The proposed East River Esplanade with the Brooklyn Bridge in the distance
Soliciting and drawing upon unprecedented public participation, the LMDC created numerous off-site initiatives that will ensure Lower Manhattan's rebirth as a vibrant community. These investments will position Lower Manhattan as a thriving 21st Century community and serve as the key economic engine for the nation, and secure its position as the financial capital of the world.
On September 7, 2011, the Lower Manhattan Development Corporation announced a Funding Plan for the distribution of $17 million in Community and Cultural Enhancement Program grants to 38 recipients. The 38 grants are being awarded to organizations for a broad range of projects and services including youth, senior and social services, health care, education, recreation, and cultural initiatives. Read More
The LMDC has provided $46 million for the renovation of 19 parks and open spaces from Canal Street to Battery Park. The renovations touch every neighborhood of Lower Manhattan and improve the quality of life for every constituency. Renovations include increasing the size of the parks, enhancing the landscape, and adding play equipment for the growing number of children in the neighborhood. Read More
On August 31, 2004, the Lower Manhattan Development Corporation took ownership of the building located at 130 Liberty Street, previously known as the Deutsche Bank Building. The building was badly damaged on September 11, 2001, and has since stood as a grim reminder of the events of that day. As another important step in its mission to rebuild Lower Manhattan, the LMDC has begun cleaning and deconstructing the building to permit the redevelopment of the World Trade Center site. Read More
The September 11th attacks severely impacted Chinatown. With the assistance of an LMDC working group composed of Chinatown community representatives, the LMDC identified the community's priorities and created and implemented programs to address those needs. Read More
The LMDC has invested in initiatives to improve the quality of life downtown including $275 million for the creation and revitalization of the Lower Manhattan Water Fronts. Major initiatives on the waterfronts, when combined with Battery Park, will create 10 consecutive miles of boardwalks, green spaces and recreational piers surrounding Lower Manhattan. Read More
During LMDC's historic public process, resident's and community leaders consistently stressed the need for affordable housing in a newly revived Lower Manhattan. Recognizing that affordable housing helps to expand and ensure a diverse residential population, which creates a strong sense of community throughout Lower Manhattan, the LMDC allocated $50 million for affordable housing projects. Read More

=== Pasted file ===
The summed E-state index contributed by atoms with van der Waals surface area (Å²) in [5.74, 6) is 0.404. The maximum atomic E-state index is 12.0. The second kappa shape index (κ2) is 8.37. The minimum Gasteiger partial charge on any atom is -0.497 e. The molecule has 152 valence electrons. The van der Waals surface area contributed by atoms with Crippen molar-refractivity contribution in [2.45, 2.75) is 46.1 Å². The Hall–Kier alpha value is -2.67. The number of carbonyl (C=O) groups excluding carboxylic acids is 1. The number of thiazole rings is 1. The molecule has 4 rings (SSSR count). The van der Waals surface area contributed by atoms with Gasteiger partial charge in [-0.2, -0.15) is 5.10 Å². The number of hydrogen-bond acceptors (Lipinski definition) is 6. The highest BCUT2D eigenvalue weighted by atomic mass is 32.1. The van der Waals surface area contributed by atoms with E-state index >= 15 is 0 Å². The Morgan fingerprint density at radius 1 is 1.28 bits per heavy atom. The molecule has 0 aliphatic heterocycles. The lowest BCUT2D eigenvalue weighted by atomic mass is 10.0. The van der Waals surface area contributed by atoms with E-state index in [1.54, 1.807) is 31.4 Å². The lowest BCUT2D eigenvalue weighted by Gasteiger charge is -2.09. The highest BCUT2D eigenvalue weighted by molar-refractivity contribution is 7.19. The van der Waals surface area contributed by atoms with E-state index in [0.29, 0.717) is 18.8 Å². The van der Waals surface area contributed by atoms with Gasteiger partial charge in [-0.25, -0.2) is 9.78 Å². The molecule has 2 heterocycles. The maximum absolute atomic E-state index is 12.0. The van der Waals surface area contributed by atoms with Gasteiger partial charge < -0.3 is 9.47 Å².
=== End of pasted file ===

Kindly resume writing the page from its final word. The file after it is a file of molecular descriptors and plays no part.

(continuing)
In March 2006, the Lower Manhattan Development Corporation awarded $27.4 million in cultural enhancement grants to 63 Lower Manhattan arts organizations and projects. The grants are expected to leverage more than $410 million in investments for cultural institutions below Houston Street. The Grants were categorized into four categories capital, events, planning and program. Read More
The Lower Manhattan Development Corporation is in the process of reviewing applications for Community Enhancement Funds. Applications were submitted by non-profit organizations engaged in programs or projects that benefit the residents, workers, and communities of Lower Manhattan. Read More
The LMDC conducted several security and streetscape studies that resulted in enhancements that protect the New York Stock Exchange/Financial Core in the post-9/11 world while also enhancing the surrounding environment. Read More
Since September 11th, residents of lower Manhattan have suffered significant hardships, including financial hardships, as a result of the terrorist attacks on September 11th. The primary purpose of the Residential Grant Program was to provide financial assistance to lower Manhattan residents in recognition of the personal, family, and living expenses they may have incurred as a result of the disaster. Read More
The LMDC joined with early efforts by the Empire State Development Corporation and the New York City Economic Development Corporation to stabilize the business community. The efforts resulted in stabilization of the commercial sector, preserved and created over 250,000 jobs at over 16,000 firms, and spurred $1.6 billion in economic and additionally 10,777 jobs. Read More
The attacks on the World Trade Center and the subsequent recovery had a profound impact on Lower Manhattan's communities. Many residents could not return to their homes for weeks or months and when they did return, endured closings of streets and public spaces, transportation disruptions, and re-laying of electrical cables.
Throughout it all, Lower Manhattan residents have shown remarkable resolve to remain in their communities. The progress in restoring a normal quality of life over years has been dramatic, but the full recovery of Lower Manhattan will take several years to achieve, and will require the continued patience, commitment and perseverance of downtown's residents and businesses.
LMDC is committed to ease the hardships during the recovery period and to ensure Lower Manhattan emerges from this tragedy even better than it was before.